Document - World Cup statistics (WEB TEXT)

WEB TEXT AI Index: ACT 77/010/2006
09 June 2006

World Cup statistics

With the football World Cup starting this week, we have a different set of statistics: violence against women is being played out in battlefields, bedrooms and backstreets around the world. Find out how your country scores.

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About the issue

Between 9 June and 9 July 2006, the football World Cup for men will take place in Germany.

During this month, men and women worldwide will be focusing intently on the latest statistics: shots on goal, penalty kicks, ball possession, fouls committed and yellow and red cards.

Meanwhile, a different kind of statistics will continue to grow unnoticed. This month, like every other month of the year, every year, more women and girls will be stalked, raped, sexually abused and harassed, trafficked for sexual exploitation, beaten or killed across the world. And there will be no red cards handed out.

Violence against women is played out in battlefields, bedrooms and backstreets. But the referee is not watching. And now the crowd is crying foul!

We must take responsibility and stop being complicit to this human rights scandal through apathy, tolerance and silence.

Join the chorus of men and women fighting to stop violence against women.

Take action. [link to Sudan Darfur web action]

Pass it on. [link to “email a friend”]

Take action

While the world waits for justice, the perpetrators continue to rape and kill with impunity in the Darfur region of Sudan.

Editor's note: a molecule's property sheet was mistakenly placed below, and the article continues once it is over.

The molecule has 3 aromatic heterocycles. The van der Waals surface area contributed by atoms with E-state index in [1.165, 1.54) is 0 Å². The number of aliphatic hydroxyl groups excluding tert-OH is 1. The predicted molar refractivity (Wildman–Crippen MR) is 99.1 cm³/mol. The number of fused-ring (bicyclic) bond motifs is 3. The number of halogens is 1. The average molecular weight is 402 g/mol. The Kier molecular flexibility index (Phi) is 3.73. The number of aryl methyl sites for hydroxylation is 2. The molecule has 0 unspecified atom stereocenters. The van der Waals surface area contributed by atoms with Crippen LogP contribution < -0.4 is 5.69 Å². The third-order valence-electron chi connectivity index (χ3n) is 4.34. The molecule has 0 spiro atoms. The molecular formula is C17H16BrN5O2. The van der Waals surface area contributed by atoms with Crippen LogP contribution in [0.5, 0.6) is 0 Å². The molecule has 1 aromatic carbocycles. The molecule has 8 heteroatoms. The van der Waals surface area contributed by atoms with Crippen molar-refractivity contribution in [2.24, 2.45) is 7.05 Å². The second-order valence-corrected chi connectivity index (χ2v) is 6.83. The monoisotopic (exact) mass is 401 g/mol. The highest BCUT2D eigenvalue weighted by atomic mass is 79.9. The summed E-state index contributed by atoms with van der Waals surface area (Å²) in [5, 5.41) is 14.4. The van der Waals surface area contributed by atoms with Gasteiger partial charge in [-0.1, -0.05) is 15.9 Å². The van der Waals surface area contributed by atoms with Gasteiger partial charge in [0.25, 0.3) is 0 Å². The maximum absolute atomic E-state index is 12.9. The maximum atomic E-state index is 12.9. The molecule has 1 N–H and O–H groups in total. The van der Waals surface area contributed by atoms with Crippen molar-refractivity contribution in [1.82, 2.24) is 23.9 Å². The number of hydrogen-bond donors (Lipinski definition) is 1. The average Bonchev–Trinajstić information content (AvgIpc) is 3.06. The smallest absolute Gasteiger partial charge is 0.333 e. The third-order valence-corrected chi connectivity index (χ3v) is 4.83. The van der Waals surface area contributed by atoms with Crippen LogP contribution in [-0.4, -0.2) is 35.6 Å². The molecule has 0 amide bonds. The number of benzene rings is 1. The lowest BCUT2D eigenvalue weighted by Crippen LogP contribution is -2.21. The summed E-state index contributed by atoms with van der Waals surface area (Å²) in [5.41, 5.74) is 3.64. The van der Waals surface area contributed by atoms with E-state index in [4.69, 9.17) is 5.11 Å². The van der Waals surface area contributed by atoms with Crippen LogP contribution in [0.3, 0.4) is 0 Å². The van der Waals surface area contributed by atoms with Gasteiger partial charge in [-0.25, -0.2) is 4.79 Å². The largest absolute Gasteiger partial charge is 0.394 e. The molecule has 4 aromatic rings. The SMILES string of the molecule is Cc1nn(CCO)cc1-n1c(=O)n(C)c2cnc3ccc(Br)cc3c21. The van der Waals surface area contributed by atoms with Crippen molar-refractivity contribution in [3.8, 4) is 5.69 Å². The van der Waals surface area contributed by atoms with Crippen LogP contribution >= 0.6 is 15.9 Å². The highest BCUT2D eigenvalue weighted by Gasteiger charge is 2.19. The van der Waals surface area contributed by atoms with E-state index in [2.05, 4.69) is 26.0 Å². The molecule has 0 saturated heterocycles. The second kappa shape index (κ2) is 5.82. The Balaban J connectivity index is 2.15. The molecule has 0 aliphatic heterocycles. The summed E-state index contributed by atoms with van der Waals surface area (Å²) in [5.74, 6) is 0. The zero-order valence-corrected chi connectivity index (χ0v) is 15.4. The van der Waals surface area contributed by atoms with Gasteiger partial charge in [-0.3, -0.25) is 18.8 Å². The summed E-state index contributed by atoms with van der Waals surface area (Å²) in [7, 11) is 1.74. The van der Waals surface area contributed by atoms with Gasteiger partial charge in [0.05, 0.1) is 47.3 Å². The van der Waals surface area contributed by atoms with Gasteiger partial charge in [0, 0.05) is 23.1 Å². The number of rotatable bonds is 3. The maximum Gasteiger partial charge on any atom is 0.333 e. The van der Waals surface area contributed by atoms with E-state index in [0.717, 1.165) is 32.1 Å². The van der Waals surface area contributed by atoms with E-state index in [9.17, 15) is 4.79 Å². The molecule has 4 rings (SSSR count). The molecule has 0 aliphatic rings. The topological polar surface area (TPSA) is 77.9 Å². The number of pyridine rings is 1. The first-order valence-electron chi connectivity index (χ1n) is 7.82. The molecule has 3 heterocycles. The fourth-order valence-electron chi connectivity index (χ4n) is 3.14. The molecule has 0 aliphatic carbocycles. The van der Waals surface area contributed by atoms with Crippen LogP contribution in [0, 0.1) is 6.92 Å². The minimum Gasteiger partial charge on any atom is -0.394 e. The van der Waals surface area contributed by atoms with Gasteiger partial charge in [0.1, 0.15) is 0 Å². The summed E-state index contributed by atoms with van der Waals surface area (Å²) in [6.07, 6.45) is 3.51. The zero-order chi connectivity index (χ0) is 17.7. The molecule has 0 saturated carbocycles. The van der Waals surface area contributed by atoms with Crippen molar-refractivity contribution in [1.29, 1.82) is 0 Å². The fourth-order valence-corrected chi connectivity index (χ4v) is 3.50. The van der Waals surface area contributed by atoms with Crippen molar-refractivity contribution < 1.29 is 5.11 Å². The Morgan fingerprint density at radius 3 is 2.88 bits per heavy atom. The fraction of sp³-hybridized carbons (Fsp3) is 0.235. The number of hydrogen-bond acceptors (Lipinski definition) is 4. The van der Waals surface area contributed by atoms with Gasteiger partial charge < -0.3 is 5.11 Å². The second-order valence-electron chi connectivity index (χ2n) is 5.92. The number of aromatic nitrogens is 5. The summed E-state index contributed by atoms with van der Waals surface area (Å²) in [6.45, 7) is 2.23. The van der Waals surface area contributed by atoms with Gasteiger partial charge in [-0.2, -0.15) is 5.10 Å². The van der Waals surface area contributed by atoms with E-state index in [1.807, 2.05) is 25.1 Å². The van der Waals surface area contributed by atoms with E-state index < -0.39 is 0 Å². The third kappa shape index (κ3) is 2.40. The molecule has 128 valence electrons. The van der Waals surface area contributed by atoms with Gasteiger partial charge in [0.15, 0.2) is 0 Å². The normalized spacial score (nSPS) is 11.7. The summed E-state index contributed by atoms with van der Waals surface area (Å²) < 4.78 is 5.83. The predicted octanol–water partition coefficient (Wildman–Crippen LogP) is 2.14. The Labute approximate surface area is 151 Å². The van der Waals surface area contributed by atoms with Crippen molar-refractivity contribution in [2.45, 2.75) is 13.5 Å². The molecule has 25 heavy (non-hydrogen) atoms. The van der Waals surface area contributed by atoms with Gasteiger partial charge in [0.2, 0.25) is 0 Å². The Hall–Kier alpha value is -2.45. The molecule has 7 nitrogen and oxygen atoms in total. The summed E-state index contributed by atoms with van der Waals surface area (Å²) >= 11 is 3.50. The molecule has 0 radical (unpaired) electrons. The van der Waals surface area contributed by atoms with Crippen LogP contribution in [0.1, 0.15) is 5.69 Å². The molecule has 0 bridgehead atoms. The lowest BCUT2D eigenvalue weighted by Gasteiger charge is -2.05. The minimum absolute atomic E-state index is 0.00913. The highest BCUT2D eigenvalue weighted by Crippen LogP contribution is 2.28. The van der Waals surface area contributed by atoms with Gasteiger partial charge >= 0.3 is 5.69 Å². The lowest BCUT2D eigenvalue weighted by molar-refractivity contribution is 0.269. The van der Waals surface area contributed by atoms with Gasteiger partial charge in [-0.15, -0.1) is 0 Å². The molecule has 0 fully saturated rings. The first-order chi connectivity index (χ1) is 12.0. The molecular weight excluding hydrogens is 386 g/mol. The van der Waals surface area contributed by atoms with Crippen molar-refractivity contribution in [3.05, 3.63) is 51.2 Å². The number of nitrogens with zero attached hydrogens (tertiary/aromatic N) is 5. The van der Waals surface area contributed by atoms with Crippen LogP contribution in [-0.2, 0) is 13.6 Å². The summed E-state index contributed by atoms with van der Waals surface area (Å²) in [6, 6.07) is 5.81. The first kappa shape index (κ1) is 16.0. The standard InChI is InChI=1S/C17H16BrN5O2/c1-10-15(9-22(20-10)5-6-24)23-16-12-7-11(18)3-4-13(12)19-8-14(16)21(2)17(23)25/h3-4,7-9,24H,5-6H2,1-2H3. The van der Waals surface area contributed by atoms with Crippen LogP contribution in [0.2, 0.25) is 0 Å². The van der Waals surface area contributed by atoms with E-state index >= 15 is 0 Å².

Since 2003, thousands of women and girls have been raped or subjected to other forms of sexual violence in Darfur. Two million civilians have been forced to flee their homes and over 200,000 remain in refugee camps in Chad. The International Criminal Court (ICC) is investigating crimes in Darfur. It now recognizes serious crimes of violence against women as crimes against humanity. Yet, authorities in Sudan have publicly refused to cooperate with the ICC or bring those responsible to justice before national courts.

International pressure works.

It's time to put the Sudanese authorities under fire - Take action now! [link to Sudan Darfur web action]


A woman dies every 4 days after being beaten by her partner.

More than half of those women killed have previously been subjected to domestic violence.


Conviction rates are low for the trafficking of women and girls for sexual exploitation

Domestic violence is a major factor in forcing women to seek work abroad


Assaults against women are on the increase, with 22,400 reports filed in 2003.

Most municipalities lack strategic plans to address violence against women


Over 60 women were reported to have been killed in incidents of domestic violence in 2005.

47,000 complaints of violence against women were recorded in the first half of 2004, an increase of 24% over the comparable period in 2003


24% of 1,456 female respondents surveyed in 2003 had experienced physical or sexual violence

Only 4% reported this to the police

78% of those surveyed never sought assistance from any agency


In 2000 alone, it is estimated that 1,420 women were trafficked into the UK

Domestic violence claims the lives of two women each week and 30 men per year

A third (34%) of people in the UK believe that a woman is partially or totally responsible for being raped if she has behaved in a flirtatious manner.

Around one in 12 people (8%) believed that a woman was totally responsible for being raped if she has many sexual partners


Shelters for survivors of domestic violence do not exist in many places

Appropriate protection is not afforded to victims of domestic violence

Training for law enforcement officers is inadequate